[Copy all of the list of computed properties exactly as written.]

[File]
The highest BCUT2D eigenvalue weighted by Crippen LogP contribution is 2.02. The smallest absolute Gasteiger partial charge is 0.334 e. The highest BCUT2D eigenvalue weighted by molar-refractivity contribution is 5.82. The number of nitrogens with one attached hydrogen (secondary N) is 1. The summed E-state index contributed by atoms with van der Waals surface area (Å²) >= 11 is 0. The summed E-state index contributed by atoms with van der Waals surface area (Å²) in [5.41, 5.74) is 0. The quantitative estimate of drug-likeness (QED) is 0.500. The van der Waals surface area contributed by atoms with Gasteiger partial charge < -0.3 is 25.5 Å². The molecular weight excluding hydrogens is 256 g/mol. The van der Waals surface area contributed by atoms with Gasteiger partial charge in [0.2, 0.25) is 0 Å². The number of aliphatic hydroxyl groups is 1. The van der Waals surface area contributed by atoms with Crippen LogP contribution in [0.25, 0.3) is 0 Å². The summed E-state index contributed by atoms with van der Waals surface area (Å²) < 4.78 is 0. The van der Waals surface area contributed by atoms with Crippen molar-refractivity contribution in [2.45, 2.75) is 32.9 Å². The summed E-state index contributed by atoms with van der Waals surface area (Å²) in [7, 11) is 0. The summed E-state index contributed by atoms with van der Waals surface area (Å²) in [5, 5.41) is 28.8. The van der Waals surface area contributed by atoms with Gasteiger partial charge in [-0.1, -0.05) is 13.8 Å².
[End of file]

The highest BCUT2D eigenvalue weighted by Crippen LogP contribution is 2.02. The smallest absolute Gasteiger partial charge is 0.334 e. The highest BCUT2D eigenvalue weighted by molar-refractivity contribution is 5.82. The number of nitrogens with one attached hydrogen (secondary N) is 1. The summed E-state index contributed by atoms with van der Waals surface area (Å²) >= 11 is 0. The summed E-state index contributed by atoms with van der Waals surface area (Å²) in [5.41, 5.74) is 0. The quantitative estimate of drug-likeness (QED) is 0.500. The van der Waals surface area contributed by atoms with Gasteiger partial charge < -0.3 is 25.5 Å². The molecular weight excluding hydrogens is 256 g/mol. The van der Waals surface area contributed by atoms with Gasteiger partial charge in [0.2, 0.25) is 0 Å². The number of aliphatic hydroxyl groups is 1. The van der Waals surface area contributed by atoms with Crippen LogP contribution in [0.25, 0.3) is 0 Å². The summed E-state index contributed by atoms with van der Waals surface area (Å²) < 4.78 is 0. The van der Waals surface area contributed by atoms with Crippen molar-refractivity contribution in [2.45, 2.75) is 32.9 Å². The summed E-state index contributed by atoms with van der Waals surface area (Å²) in [7, 11) is 0. The summed E-state index contributed by atoms with van der Waals surface area (Å²) in [5, 5.41) is 28.8. The van der Waals surface area contributed by atoms with Gasteiger partial charge in [-0.1, -0.05) is 13.8 Å².